emissions monitoring and gas station pump operations. “We’ve been working with AWS for many years, and today’s announcements further strengthen that relationship. AWS is helping BP to transform our operations, and together we are using the cloud and renewable energy resources to drive energy efficiencies,” BP CIO Steve Fortune said. “Exiting our European data centers and migrating to AWS supports our digital transformation agenda, and we’re excited about the possibilities for increased flexibility, operational efficiencies, and opportunities to innovate while helping to advance the energy transition.” In April 2019, Amazon employees called on the company to stop courting oil and gas cloud contracts, with an open letter noting the company has a division “devoted to helping fossil fuel companies accelerate and expand oil and gas extraction.” Since 2014, AWS pledged to source 80 percent of its energy from renewable sources by 2024. bit.ly/PetrolClouds
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12 DCD Magazine â€˘ datacenterdynamics.com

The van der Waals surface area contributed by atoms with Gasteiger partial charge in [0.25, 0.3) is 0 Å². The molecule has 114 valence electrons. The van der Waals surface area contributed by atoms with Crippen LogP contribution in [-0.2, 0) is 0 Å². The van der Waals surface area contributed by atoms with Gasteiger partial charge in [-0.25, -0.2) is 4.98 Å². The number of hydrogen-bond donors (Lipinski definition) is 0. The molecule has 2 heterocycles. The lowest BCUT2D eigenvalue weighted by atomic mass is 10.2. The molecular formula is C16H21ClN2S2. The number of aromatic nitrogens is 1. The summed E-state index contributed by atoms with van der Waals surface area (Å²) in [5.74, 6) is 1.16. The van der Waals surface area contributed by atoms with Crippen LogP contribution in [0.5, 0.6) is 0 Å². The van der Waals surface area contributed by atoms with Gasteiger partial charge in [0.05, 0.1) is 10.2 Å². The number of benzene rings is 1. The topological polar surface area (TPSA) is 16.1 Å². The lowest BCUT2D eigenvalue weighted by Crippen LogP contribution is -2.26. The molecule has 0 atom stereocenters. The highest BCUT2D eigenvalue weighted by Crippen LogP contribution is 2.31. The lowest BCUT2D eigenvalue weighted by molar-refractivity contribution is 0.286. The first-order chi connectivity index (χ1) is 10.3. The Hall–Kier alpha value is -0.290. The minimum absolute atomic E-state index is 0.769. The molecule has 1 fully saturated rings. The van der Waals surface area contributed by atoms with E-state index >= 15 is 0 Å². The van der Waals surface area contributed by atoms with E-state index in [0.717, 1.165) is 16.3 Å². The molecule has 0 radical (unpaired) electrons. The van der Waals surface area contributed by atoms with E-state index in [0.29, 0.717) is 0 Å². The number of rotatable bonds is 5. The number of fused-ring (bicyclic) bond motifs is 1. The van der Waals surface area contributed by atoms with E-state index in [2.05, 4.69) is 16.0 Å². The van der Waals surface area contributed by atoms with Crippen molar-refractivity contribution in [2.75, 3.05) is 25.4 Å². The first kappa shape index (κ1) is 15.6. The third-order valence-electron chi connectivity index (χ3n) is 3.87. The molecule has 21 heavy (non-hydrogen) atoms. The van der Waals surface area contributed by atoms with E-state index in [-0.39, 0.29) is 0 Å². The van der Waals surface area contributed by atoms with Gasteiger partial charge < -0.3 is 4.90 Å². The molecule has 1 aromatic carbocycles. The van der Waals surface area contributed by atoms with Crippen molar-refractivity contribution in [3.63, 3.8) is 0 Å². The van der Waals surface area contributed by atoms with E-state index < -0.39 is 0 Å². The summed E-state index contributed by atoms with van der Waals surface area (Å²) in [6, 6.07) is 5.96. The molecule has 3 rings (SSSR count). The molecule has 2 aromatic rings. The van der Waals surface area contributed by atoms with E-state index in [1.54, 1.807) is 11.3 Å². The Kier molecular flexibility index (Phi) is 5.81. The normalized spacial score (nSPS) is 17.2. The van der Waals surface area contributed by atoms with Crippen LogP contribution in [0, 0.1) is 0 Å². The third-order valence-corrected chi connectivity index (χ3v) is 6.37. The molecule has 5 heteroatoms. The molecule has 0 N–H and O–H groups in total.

Peter Judge Global Editor
If we see a sudden growth in space technology, the UK’s Goonhilly Earth Station could be a major winner
a short distance away, known to Goonhilly
moorland on the
staff as Goonhilly 3 (GHY-3).
Lizard peninsula in the
This was once the largest satellite earth
far West of Cornwall,
station in the world, and a jewel in the
the Goonhilly Satellite
crown of international operator BT. From the
Earth Station has its
1960s to the 1980s, Arthur and Merlin were
eyes on the future, its feet on the ground,
joined by another 60 antennas, as Goonhilly
and roots which dig through the past into
brought news from the world, of Moon
myth and history.
landings and Olympics.
The history hits us first. Giant dishes
But ten years ago it was dismissed as a
dominate the horizon as we drive five
historical relic, made obsolete by submarine
miles through rain from the village of
fiber cables and improvements in satellites.
Mullion. Inside the security gates, we
Geostationary satellites and low earth
park and run for the shelter of the low
orbit satellites don’t need giant equipment
buildings which huddle in the shadow of
colossal antennas which brought Britain into the age of space communications, nearly 60 years ago. Goonhilly started in 1962, with a 26m (85ft) dish built to communicate with the new Telstar satellite. The entire 1,100-tonne structure can rotate through 360 degrees in three minutes and be positioned to within 1/100 of a degree.